Through mountains and villages I
(Adivasis inhabit the northeastern states of India. This region stands neglected and deprived in Indian politics and system of governance. To make the Phule-Ambedkarite movement more inclusive, it is essential that we understand the communities/societies that are victims of different kinds of deprivations and try to bring them on a common platform. Forward Press is trying to do just that. We are serializing the travelogues of well-known Hindi writer Jitendra Bhatia. He began travelling through the Northeast in 2014 and his travels continue. He presents the peculiarities, problems and the ironies of this region. – Managing Editor)
Demand for Greater Nagaland still alive
Travelling west from Myanmar to northeast India, it feels like you are looking at the same painting from a different angle. The people are the same, their problems and concerns are the same, so is the decades-old disconnect with the rest of the nation and the issues arising from polarization of society and the resultant vote-bank politics.
It is said that barring the Aryans and the Muslims, all the residents of northeastern India came from China via Burma. It is a deprived, unequal and discontented society, which offers unlimited potential for a bumper vote harvest if exploited. In the British era, Christian missionaries reined in the violent sections of society through education and conversion to Christianity. After Independence, the equations changed and in many areas, the subterranean lava began erupting.
After the departure of the last flight, the Dimapur airport wears a desolate look. As there was some time before some friends will pick me up, I decide to rest awhile in the arrival lounge after collecting my baggage. However, I am taken aback when an airport security officer asks me to leave. But after I step out, I realize that he is in a hurry to go home after locking the lounge.
Dimapur, which sits at the edge of a plateau, is the gateway to the hilly state of Nagaland. Beyond this town are forests and hills, where the clock seems to have stopped some time in the past. The 60 km ride from here to the state’s capital Kohima is bumpy, but when compared with other roads in the state, it seems to measure up to its status as a national highway. Come evening and darkness begins descending on the circuitous road. On the way, shops selling mobile phones, shacks selling vegetables and “rice house” dhabas with off-colour sweets inside glass-door cupboards are the only signs of urban influence. Some women are sitting on the roadside, displaying their catch of fish from ponds. We have to travel about 20 km ahead of Kohima, to a small village called Khonoma.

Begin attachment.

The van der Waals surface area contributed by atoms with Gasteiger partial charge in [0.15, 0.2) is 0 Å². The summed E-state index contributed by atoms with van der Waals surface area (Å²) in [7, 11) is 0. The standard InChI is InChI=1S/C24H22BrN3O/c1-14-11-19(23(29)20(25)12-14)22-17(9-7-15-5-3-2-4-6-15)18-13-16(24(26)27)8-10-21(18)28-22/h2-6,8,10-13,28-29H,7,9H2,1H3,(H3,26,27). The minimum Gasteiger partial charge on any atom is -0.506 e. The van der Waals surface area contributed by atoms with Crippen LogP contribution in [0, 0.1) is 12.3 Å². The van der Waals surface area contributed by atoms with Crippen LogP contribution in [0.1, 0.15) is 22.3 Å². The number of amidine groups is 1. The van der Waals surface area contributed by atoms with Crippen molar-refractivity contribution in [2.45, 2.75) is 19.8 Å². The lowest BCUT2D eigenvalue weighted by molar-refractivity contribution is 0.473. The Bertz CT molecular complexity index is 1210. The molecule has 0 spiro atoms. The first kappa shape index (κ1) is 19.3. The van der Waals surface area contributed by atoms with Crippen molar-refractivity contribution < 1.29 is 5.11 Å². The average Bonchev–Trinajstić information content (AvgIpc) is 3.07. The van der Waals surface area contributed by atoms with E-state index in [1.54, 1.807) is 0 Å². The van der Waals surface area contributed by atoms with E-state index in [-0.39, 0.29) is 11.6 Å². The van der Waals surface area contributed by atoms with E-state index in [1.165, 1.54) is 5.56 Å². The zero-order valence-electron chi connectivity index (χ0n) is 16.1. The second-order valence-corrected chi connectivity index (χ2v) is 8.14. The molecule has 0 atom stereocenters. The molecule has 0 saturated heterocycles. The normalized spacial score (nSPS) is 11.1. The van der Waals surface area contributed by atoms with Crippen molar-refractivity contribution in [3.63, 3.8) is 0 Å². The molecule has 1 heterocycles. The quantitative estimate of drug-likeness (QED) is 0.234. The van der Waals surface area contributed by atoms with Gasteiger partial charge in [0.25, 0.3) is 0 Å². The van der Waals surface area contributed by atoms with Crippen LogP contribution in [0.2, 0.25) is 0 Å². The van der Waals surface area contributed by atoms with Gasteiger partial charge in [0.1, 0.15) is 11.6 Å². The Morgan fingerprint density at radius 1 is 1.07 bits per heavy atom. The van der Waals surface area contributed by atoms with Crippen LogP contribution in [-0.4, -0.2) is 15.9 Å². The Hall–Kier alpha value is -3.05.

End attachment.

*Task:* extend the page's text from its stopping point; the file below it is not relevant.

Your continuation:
Kohima, which has come up on a series of hillocks, reminds one of Almora. But compared to Almora, Kohima is dirty, and haphazardly settled. Without any warning, we get stuck in a mega traffic jam – so much so that we feel we may have to spend the night in the vehicle. Night has fallen and then there is a power-cut. It is pitch dark. It is only when the driver of one of the waiting vehicles turns on its lights that we realize that we are amid a sea of vehicles at the centre of a city – and not at a desolate location. After a very long wait, the traffic begin crawling. We are soon breathing in clean air, taking in the fresh smell of forests and treated to the piercing sound of cicadas. Our omniscient friend Rajneesh, who seems to have quite a few titbits up his sleeve, tells us that in the times gone by, this sound was considered synonymous with immortality and now, fried cicadas are considered a delicacy in the Shandong province of China!
‘Justju jiski thee, usko to na paya hamnein;
Is bahane se magar dekh li duniya hamnein’
(I could not find what I had set out to. But the quest enabled me to see the world)
Known as “India’s first green village”, Khonoma is probably the oldest among Nagaland’s villages – said to been settled about 600 years ago. Most of the 3,000 members of the 600 Angami Naga families of the village have turned Baptist Christians over the last 100 years. There is no hotel here but many locals run homestays. Our temporary abode is the wooden house of an old resident of the village. It houses ageing fathers and mothers and young aunts and sisters. We are put up in two well-appointed rooms, lit by solar lamps. The dishes laid out on the table include meats, fish, vegetables and rice. Forks and knives are placed next to the plates. Nagas relish dog meat but our hosts have heeded our request and kept it off the menu. (We saw meat of frogs and of wild birds caught from the forests on sale at numerous shops in Kohima and Dimapur.) Last year, the Nagaland government had set the process of banning dog meat in motion but it will be some time before it is fully implemented.